In Damming the Osage, we began our chapter on Lake of the Ozarks with a discussion of a now-forgotten lawsuit by the family of Robert McClure Snyder against Union Electric over the destruction of the trout pool at Ha Ha Tonka. This was a huge case that filled the newspapers and went on for years and is now virtually forgotten.
Legendary Missouri politician and attorney for the Snyder family in this lawsuit was James A. Reed, a distinguished former U.S. Senator. In what Time magazine characterized in 1927 as a forest of competing “presidential timber”, he was Missouri’s “tough-fibred, silver-topped sycamore, U. S. Senator James A. Reed” Read more: http://www.time.com/time/magazine/article/0,9171,736900,00.html#ixzz2QTHc0uU8
Reed was one of the rare politicians who got on H. L. Mencken’s good side. When Reed retired from the Senate, Mencken saluted him: http://www.truthbasedlogic.com/ownman.htm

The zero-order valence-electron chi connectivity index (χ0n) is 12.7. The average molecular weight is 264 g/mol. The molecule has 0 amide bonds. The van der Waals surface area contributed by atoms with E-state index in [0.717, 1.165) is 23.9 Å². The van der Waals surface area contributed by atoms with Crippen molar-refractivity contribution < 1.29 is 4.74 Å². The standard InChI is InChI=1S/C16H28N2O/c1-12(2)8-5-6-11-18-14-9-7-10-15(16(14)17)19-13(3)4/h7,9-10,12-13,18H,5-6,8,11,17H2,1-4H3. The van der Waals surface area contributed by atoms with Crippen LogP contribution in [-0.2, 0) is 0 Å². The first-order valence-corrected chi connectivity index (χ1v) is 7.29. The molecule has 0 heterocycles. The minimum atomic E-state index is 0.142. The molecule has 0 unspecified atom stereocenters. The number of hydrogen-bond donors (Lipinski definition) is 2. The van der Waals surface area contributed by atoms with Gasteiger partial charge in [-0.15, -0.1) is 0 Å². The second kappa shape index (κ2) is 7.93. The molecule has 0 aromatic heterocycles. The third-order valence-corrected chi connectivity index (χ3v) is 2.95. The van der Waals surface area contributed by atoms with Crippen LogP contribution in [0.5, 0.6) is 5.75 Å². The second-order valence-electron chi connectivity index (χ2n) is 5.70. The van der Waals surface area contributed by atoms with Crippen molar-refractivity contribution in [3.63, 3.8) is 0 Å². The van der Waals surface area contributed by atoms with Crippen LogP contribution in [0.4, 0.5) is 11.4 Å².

His skill is founded upon a profound and penetrating intelligence, and informed by what amounts to a great aesthetic passion. There are subtleties in the art he practices, as in any other, and he is the master of all of them. The stone ax is not his weapon, but the rapier; and he knows how to make it go through stone and steel.
The “Fighting Senator from Missouri” was also paramour (and later husband) to Nellie Don, a Kansas City legend in her own right as founder of one of the largest dress manufacturing companies of the first half of the 20th century.
It is perhaps an understatement to say that our research led us to a cast of very interesting characters whose lives touched the Osage River.